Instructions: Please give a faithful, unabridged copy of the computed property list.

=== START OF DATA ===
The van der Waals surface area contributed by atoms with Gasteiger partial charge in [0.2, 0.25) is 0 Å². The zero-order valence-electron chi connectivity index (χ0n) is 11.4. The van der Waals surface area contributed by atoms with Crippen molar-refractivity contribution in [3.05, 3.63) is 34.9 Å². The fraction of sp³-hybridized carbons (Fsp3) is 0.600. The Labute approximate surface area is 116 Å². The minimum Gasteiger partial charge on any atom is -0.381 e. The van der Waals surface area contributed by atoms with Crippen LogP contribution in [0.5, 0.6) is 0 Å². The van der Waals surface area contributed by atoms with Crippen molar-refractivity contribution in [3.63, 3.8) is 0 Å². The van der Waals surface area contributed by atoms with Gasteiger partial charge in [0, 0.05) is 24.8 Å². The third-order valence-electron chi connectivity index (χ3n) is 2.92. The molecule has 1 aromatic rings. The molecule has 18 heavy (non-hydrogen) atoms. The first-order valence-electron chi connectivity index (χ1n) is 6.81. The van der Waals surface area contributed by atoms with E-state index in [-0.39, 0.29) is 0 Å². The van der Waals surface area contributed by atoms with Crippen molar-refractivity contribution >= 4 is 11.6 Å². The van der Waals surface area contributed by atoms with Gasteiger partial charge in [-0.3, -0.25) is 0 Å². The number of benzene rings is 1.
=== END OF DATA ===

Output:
The van der Waals surface area contributed by atoms with Gasteiger partial charge in [0.2, 0.25) is 0 Å². The zero-order valence-electron chi connectivity index (χ0n) is 11.4. The van der Waals surface area contributed by atoms with Crippen molar-refractivity contribution in [3.05, 3.63) is 34.9 Å². The fraction of sp³-hybridized carbons (Fsp3) is 0.600. The Labute approximate surface area is 116 Å². The minimum Gasteiger partial charge on any atom is -0.381 e. The van der Waals surface area contributed by atoms with Crippen LogP contribution in [0.5, 0.6) is 0 Å². The van der Waals surface area contributed by atoms with Crippen molar-refractivity contribution in [3.63, 3.8) is 0 Å². The van der Waals surface area contributed by atoms with Gasteiger partial charge in [0, 0.05) is 24.8 Å². The third-order valence-electron chi connectivity index (χ3n) is 2.92. The molecule has 1 aromatic rings. The molecule has 18 heavy (non-hydrogen) atoms. The first-order valence-electron chi connectivity index (χ1n) is 6.81. The van der Waals surface area contributed by atoms with E-state index in [-0.39, 0.29) is 0 Å². The van der Waals surface area contributed by atoms with Crippen molar-refractivity contribution >= 4 is 11.6 Å². The van der Waals surface area contributed by atoms with Gasteiger partial charge in [-0.3, -0.25) is 0 Å². The number of benzene rings is 1.